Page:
The landlord of the Barly Mow in Clarence Street said that eh had also been threatened. He said that a person with a seemingly disguised voice told him:

You are next on my list.

However, there were no hints of trouble at either the Traveller's Rest or the Barly Mow.

The police appealed for a man in a light-coloured coat to come forward, stating that he had been seen knocking on the side door of the public house between 11pm on the Saturday and 12.30am on the Sunday. He was later described as having been wearing a white raincoat and a 'Frank Sinatra' hat and to have been running off from the public house, and it was thought that a motorist might have given him a lift.

George Wilson's wife said that she had heard knocking at the door at 11.20pm, but that when she had gone to see, there had been no one there.

They also appealed for a man and a woman to come forward that had stopped outside the pub in a small black car at 12.50am and asked a road sweeper for the way to West Bridgford, when the time George Wilson came by in a hysterical condition saying that her husband was injured. It was heard that when they found that George Wilson's wife had already called for the police and an ambulance, they moved off. They turned around and then the drover of the car got out and examined the radiator, which was boiling, after which a small cream coloured van driven by a stocky man about 30 pulled up and gave them a tow. However, it was thought that they later reported to the police but had been unable to help.

The police also appealed for witnesses to two other incidents. The first occurred between 10.45pm and 11pm on the Sunday night when a man threw himself under a car in Southwell Road near the public house. The man was said to have been hit by the numberplate of the car and to have then lain in the road with his arms folded, but that when the driver of the car got, the man walked away. The second incident was said to have taken place at 1am, ten minutes after the murder, about 200 yards away in Carlton Road near Handel Street when a man was seen waving his arms in the air and shaking them. He was then seen to run off, for no apparent reason, along Carlton Road and that was the last that was seen of him. The man was said to have been wearing battledress.

The police said that the two descriptions could indicate the same man and they appealed witnesses to come forward and help identify him.

The driver of the car was said to have been a man aged 20 to 25 and wearing a whitish jersey with a blue pattern. The girl was said to have been about 20 with fair hair and wearing light coloured jeans.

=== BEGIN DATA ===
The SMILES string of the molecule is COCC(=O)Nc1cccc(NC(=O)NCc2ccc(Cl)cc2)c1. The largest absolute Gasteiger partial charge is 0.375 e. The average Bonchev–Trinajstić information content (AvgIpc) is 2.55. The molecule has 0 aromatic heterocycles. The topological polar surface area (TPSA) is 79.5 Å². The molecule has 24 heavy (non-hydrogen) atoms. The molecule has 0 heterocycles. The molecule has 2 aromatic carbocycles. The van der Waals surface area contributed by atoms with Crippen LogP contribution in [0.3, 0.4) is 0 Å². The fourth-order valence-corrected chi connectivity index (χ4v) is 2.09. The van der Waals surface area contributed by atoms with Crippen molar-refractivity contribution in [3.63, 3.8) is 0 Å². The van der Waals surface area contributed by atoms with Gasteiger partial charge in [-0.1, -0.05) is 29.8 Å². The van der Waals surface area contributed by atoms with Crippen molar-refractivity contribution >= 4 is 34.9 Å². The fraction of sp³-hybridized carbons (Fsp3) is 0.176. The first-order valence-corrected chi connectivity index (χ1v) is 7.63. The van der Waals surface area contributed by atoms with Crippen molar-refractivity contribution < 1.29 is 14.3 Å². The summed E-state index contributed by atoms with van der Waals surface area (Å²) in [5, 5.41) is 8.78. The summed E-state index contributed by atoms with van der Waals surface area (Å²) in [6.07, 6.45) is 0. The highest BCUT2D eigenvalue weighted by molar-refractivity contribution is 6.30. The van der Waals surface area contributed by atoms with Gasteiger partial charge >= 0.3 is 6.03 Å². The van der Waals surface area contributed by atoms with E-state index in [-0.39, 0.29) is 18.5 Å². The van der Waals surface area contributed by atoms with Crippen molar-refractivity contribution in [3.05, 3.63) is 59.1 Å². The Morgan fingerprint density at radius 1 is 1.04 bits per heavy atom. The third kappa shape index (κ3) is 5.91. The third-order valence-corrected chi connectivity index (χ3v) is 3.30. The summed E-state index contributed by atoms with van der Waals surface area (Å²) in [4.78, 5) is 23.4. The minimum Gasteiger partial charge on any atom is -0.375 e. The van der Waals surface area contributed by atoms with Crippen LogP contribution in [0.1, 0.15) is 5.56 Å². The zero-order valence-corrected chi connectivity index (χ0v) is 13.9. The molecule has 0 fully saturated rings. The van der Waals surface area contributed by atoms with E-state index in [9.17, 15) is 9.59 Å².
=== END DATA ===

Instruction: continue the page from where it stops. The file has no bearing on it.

In their search for the murder weapon, the police said they found about a dozen knives down drains and on waste ground and had sent them away for examination. The police were also being assisted by the fire service and the engineer's department in the search of roof's and drains for the murder weapon. However, a sheath knife was later determined to have been the murder weapon and enquires were made to try and trace its own.

The police said:

It is quite possible that somebody has their suspicions about who the offender may be. We want them to come forward. Any information will be treated in the strictest confidence.

Scotland Yard, who had been called in to assist in the murder investigation on 11 September 1963, returned to London on 30 December 1963, and the special murder headquarters was moved to Bath Street police station.

George Wilson had served in the RAF and had been an ex-miner from Doncaster. Before he went to Nottingham he had the licence of the Walton Hotel in Chesterfield for 12 months.

He had taken up the Fox and Grapes public house in May 1962. The pub backed directly onto Sneiton vegetable and fruit market.

He had had two children.

His widowed mother said:

I am surprised that Blackie did not appear to have gone for the attacker. He would certainly have gone for anyone interfering with the family. He was a fairly fierce dog. George would not carry a lot of money on him. He wasn't a wealthy man, he was an ordinary working man. His wife is severely shocked.

At the time George Wilson had been teaching a 42-year-old City Transport employee the running of a public house as the man had hopes to become a licensee on the outskirts of Nottingham, and the man and his wife had been helping in the bar on the Saturday night. The man said:

It had been a quiet evening. We had no trouble at all. Everything was in order when we left after closing time. Then at 2.45am this morning the police came and told us what happened. It was terrible.

He said that after hearing the news that he and his wife went to the Fox and Grapes public house and looked after the children.

In September 1963 it was noted that both of the victims of what were known as the cardon copy murders, the murders of William Elliot and George Stobbs, had both been occasional the Walton Hotel in Chesterfield and it was suggested that the killer of George Wilson might have been the same person. However, the carbon copy murders, also known as the bubble car case, was later solved.

*map pointers are rough estimates based on known location details as per Place field above.

see www.sclomax.co.uk

see National Archives - DPP 2/4125

see BBC

see Nottinghasm

see Nottinghasm

see Belfast News-Letter - Tuesday 17 September 1963

see Daily Mirror - Monday 09 September 1963

see Nottingham Evening Post - Monday 09 September 1963

see Nottingham Evening Post - Friday 13 September 1963

see Nottingham Guardian - Monday 09 September 1963 (photos)

see Nottingham Evening Post - Tuesday 10 September 1963

see Birmingham Daily Post - Saturday 21 September 1963

see Birmingham Daily Post - Tuesday 10 September 1963

see Daily Mirror - Saturday 21 September 1963 (picture of knife)

see Illustrated London News - Saturday 21 September 1963 (photo of police searching for knife with electro-magnet)

see Halifax Evening Courier - Saturday 07 September 1963

see Daily Herald - Tuesday 10 September 1963

see Leicester Evening Mail - Saturday 28 September 1963

see Belfast News-Letter - Monday 30 December 1963